Jesus heals a demon-possessed boy whom His disciples have been unable to help. Their faltering faith has let down a seriously afflicted person. Sometimes our weak faith may do the same. When we express our own doubts and fears, family members and friends may be led to question God’s promises. Yet the strength of our faith does not flow from us but is the work of the Holy Spirit through Word and Sacrament. Our prayer must ever be: “Lord, increase our faith.”

 

I pray: Lord Jesus, give me great faith, that I may receive the fullness of the gifts You promise. Amen.

 

 

Edward A. Engelbrecht, The Lutheran Study Bible (St. Louis, MO: Concordia Publishing House, 2009), 1620.

Matthew 17:14–20 (ESV)

Jesus Heals a Boy with a Demon

14 And when they came to the crowd, a man came up to him and, kneeling before him, 15 said, “Lord, have mercy on my son, for he has seizures and he suffers terribly. For often he falls into the fire, and often into the water. 16 And I brought him to your disciples, and they could not heal him.” 17 And Jesus answered, “O faithless and twisted generation, how long am I to be with you? How long am I to bear with you? Bring him here to me.” 18 And Jesus rebuked the demon, and it came out of him, and the boy was healed instantly. 19 Then the disciples came to Jesus privately and said, “Why could we not cast it out?” 20 He said to them, “Because of your little faith. For truly, I say to you, if you have faith like a grain of mustard seed, you will say to this mountain, ‘Move from here to there,’ and it will move, and nothing will be impossible for you.”

 

The disciples try to heal the demon possessed boy, but they are not able to do so.  They want to know why?  Jesus says, “O faithless and twisted generation, how long am I to be with you? How long am I to bear with you? Bring him here to me.”  It is their doubts, their weak faith that prevents them.  The Lutheran Study Bible states: Jesus heals a demon-possessed boy whom His disciples have been unable to help. Their faltering faith has let down a seriously afflicted person. Sometimes our weak faith may do the same. When we express our own doubts and fears, family members and friends may be led to question God’s promises. Yet the strength of our faith does not flow from us but is the work of the Holy Spirit through Word and Sacrament. Our prayer must ever be: “Lord, increase our faith.”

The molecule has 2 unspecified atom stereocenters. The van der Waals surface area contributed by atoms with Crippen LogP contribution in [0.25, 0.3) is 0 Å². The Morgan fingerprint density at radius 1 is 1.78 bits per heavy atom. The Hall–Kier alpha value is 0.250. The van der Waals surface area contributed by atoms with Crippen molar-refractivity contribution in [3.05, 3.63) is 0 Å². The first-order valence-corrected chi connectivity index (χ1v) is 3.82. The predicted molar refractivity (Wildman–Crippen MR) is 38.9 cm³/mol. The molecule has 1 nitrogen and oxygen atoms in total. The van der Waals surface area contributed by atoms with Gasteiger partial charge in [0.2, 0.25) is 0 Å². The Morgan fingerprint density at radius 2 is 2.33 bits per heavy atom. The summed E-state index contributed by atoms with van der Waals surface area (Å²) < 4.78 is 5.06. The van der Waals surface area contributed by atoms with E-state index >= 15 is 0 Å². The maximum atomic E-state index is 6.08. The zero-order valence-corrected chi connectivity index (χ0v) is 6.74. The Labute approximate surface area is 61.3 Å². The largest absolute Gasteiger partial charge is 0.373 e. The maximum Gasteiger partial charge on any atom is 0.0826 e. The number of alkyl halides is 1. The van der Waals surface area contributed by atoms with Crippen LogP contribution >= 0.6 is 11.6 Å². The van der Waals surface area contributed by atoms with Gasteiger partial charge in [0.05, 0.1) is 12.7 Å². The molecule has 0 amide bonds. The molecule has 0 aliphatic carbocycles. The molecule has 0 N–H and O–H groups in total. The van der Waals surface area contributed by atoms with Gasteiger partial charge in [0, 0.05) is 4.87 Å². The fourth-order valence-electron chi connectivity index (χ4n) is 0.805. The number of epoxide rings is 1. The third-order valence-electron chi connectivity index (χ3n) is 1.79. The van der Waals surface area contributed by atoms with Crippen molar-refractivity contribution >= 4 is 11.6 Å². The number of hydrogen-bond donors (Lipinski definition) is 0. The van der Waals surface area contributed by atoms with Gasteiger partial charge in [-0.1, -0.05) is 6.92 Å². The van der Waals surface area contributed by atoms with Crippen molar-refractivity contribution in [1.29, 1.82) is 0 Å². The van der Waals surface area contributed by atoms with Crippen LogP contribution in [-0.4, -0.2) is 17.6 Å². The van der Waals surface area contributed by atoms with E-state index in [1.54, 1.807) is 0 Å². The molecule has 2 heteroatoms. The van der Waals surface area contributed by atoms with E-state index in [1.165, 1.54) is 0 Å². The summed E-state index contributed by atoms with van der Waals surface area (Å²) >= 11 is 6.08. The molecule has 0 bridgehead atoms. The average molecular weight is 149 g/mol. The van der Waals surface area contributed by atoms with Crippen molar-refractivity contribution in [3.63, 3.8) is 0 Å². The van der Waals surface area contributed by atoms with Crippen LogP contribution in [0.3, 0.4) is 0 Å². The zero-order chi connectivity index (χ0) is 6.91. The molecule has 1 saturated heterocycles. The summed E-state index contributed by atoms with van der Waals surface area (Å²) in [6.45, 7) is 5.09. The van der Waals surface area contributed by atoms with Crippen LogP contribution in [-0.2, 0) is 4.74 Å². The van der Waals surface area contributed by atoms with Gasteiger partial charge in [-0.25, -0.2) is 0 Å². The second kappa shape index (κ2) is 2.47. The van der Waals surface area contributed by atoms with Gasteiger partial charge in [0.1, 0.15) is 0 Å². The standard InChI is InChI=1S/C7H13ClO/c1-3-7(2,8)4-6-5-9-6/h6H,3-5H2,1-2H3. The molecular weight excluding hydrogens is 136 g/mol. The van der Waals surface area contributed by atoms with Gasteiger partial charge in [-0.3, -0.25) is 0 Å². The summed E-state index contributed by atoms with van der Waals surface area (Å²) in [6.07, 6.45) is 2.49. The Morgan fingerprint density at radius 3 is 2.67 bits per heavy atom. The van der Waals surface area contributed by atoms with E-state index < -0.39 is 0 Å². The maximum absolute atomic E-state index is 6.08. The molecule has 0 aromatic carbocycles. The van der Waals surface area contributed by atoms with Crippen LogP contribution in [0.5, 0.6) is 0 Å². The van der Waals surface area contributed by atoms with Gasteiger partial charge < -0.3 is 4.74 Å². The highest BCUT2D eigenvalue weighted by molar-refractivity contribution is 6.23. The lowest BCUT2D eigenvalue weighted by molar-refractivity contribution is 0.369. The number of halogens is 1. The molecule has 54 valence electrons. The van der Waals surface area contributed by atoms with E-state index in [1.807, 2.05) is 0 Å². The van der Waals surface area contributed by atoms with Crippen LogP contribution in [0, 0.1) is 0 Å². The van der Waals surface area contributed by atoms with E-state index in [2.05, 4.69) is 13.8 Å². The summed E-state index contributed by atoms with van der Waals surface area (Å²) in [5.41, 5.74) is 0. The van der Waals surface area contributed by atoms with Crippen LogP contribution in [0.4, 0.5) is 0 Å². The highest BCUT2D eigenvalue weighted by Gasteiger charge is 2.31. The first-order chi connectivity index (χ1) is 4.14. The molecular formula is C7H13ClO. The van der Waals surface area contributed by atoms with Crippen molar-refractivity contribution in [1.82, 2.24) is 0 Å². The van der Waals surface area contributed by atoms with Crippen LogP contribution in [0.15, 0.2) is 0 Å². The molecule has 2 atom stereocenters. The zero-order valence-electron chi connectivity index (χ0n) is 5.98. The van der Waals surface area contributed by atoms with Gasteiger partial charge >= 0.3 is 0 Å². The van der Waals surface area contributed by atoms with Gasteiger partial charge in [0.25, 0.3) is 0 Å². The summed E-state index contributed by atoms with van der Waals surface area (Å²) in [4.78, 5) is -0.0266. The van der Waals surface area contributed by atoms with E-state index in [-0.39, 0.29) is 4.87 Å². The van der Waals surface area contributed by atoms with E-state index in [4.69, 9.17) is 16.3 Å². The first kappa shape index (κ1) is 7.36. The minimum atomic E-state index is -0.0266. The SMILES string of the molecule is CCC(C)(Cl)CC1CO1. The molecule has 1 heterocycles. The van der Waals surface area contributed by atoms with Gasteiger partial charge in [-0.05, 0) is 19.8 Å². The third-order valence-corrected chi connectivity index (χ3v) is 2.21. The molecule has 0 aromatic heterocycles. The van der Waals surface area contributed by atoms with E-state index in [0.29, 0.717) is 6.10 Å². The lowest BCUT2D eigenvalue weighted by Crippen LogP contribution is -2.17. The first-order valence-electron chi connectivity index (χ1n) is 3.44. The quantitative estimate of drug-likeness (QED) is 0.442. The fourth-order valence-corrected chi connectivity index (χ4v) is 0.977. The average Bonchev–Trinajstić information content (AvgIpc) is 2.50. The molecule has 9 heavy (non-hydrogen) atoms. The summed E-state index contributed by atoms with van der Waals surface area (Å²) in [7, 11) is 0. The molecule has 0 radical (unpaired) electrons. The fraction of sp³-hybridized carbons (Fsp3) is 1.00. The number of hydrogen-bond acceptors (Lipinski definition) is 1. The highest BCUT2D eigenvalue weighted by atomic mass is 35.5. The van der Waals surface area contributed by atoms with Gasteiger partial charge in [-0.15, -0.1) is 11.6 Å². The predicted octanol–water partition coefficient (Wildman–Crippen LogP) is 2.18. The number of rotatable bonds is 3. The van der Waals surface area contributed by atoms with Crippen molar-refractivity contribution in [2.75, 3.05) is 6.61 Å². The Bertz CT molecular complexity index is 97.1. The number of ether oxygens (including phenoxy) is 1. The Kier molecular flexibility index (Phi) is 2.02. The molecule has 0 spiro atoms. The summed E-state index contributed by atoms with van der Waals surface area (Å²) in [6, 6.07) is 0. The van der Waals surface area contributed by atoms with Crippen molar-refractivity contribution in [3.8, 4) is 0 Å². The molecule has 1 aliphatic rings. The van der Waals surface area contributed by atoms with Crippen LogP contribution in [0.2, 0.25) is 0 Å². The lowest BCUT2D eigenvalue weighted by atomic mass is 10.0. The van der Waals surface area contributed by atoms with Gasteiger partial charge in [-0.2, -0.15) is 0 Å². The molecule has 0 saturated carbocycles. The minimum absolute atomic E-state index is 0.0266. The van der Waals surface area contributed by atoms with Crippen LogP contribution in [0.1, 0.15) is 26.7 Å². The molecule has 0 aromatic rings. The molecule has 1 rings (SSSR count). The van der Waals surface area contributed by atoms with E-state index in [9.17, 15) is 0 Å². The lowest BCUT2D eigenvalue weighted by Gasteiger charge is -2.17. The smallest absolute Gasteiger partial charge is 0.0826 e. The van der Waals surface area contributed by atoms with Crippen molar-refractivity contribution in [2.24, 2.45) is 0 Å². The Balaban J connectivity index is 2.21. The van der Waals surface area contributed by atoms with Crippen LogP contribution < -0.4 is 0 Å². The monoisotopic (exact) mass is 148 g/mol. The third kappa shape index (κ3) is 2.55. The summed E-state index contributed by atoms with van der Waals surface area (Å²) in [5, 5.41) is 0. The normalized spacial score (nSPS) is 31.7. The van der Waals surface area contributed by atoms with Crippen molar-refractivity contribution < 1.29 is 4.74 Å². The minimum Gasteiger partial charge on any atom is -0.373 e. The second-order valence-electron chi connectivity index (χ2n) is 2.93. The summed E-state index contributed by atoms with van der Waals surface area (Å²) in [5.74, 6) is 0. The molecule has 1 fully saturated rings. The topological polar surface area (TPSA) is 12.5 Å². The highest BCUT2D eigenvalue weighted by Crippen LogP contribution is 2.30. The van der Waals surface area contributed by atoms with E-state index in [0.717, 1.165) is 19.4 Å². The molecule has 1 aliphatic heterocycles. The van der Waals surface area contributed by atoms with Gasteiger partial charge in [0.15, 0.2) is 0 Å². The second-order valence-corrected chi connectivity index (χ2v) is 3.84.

I pray: Lord Jesus, give me great faith, that I may receive the fullness of the gifts You promise. Amen.

 

 

Edward A. Engelbrecht, The Lutheran Study Bible (St. Louis, MO: Concordia Publishing House, 2009), 1620.

Latest comments

27.05 | 16:27

Pastor: on my e mails, a note said that you were trying to contact me. Now,
I am having trouble reaching you. Was it important? In Christ, daisy

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10.02 | 08:33

Look at the Words say they "fell away". The had it, but lost it. Just like the Bible says your name can be blotted out of the Book of Life.

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10.02 | 08:25

Welcome, I know I wanted .com or .org, but both were in use at the time.I started this as an experiment and it took off. I hope your site will serve the Lord.

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10.02 | 03:32

I have just begun to start a blog called christTalk as well. Mine is a .com site. I was checking to see if my site was up and this is how i come to find yours.